Afzal delivering a speech in the House of Commons
Afzal delivering a speech in the House of Commons

Yesterday I was able to finally deliver my speech in response to the Chancellor’s Budget statement last week.

You can read what I said below, or watch the full clip over on my Facebook page.


The Office of Budget Responsibility was unequivocal in its analysis of our financial situation: it was the Government’s failure to control the spread of the virus that has dragged us into the worst economic recession of any major economy.

Across the country businesses are closing, unemployment is rising, jobs are scarce, foodbank usage has soared, and millions have fallen into poverty.

A recent survey of my constituents in Manchester Gorton revealed a shocking three-fold increase in people’s feeling of financial insecurity during the pandemic. At the most acute end of this insecurity was more than a quarter of constituents who said they were struggling to meet basic living costs.

It is clear from speaking to my constituents that the stress and anxiety generated by this new financial insecurity is having a profound impact on their wellbeing and mental health. It is vital we recognise the emotional toll of the last year and look to rebuild the country’s mental health alongside our economic recovery.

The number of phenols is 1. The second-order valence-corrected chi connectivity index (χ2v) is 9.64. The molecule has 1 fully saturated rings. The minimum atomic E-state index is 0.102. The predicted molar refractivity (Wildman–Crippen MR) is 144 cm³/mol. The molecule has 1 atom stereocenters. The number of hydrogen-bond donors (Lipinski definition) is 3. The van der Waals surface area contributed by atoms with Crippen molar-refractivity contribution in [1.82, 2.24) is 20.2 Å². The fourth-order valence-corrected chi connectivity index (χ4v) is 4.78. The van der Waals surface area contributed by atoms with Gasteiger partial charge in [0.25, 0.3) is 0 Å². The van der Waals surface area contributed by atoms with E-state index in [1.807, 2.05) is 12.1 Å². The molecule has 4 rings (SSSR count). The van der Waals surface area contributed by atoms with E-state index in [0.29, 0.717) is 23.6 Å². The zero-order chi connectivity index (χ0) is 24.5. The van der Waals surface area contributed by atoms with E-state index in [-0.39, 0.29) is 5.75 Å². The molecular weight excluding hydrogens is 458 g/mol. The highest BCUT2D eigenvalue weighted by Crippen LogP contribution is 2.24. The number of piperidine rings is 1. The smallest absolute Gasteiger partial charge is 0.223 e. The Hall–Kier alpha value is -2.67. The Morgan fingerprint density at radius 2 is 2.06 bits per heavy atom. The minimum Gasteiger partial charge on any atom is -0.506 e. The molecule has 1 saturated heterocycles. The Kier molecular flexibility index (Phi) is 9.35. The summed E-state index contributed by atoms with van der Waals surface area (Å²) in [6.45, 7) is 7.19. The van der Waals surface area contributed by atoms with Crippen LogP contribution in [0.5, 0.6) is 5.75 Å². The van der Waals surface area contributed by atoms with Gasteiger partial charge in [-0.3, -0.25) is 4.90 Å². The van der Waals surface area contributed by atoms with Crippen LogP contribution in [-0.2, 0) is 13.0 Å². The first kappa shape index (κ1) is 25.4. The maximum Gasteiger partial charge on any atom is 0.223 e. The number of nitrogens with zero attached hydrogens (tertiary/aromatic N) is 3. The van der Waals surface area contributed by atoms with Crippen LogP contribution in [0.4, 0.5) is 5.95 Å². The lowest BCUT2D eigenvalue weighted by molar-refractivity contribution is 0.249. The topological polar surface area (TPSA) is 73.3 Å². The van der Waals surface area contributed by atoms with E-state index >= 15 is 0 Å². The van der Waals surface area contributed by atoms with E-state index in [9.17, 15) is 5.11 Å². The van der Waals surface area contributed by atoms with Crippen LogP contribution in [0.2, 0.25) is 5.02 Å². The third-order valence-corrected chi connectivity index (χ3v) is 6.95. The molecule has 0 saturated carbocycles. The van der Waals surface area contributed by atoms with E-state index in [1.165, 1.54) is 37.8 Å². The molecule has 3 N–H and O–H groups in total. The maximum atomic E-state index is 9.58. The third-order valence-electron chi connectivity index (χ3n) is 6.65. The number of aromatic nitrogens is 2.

With this in mind, it is unfathomable for the Chancellor to push ahead with a £30 billion cut in day-to-day health spending.

If the last decade of austerity taught us anything, it is that public sector spending cuts disproportionately hurt those on low incomes.

Given today marks International Women’s Day, it would be remiss of me not to touch on the particularly acute economic impact of the last year on women.

Last month, the Women and Equalities Committee concluded the Government’s “passive approach” to gender equality was no longer good enough. The Committee explicitly called on the Government to undertake regular Equalities Impact Assessments – so the fact that not one of the many supporting documents to last week’s Budget statement was an Equality Impact Assessment is utterly inexcusable.

Continuing to ignore the fact that the economic impact of this crisis has not been felt equally risks turning the clock back on gender equality.

Also missing in last week’s Budget was the ambition needed to tackle the depth of the crisis we are in.

We needed strong foundations to support businesses, to give security to families and households, to build economic resilience, and to ensure that no one, and no community, was left behind.

Sadly, this was far from what we were offered.

 

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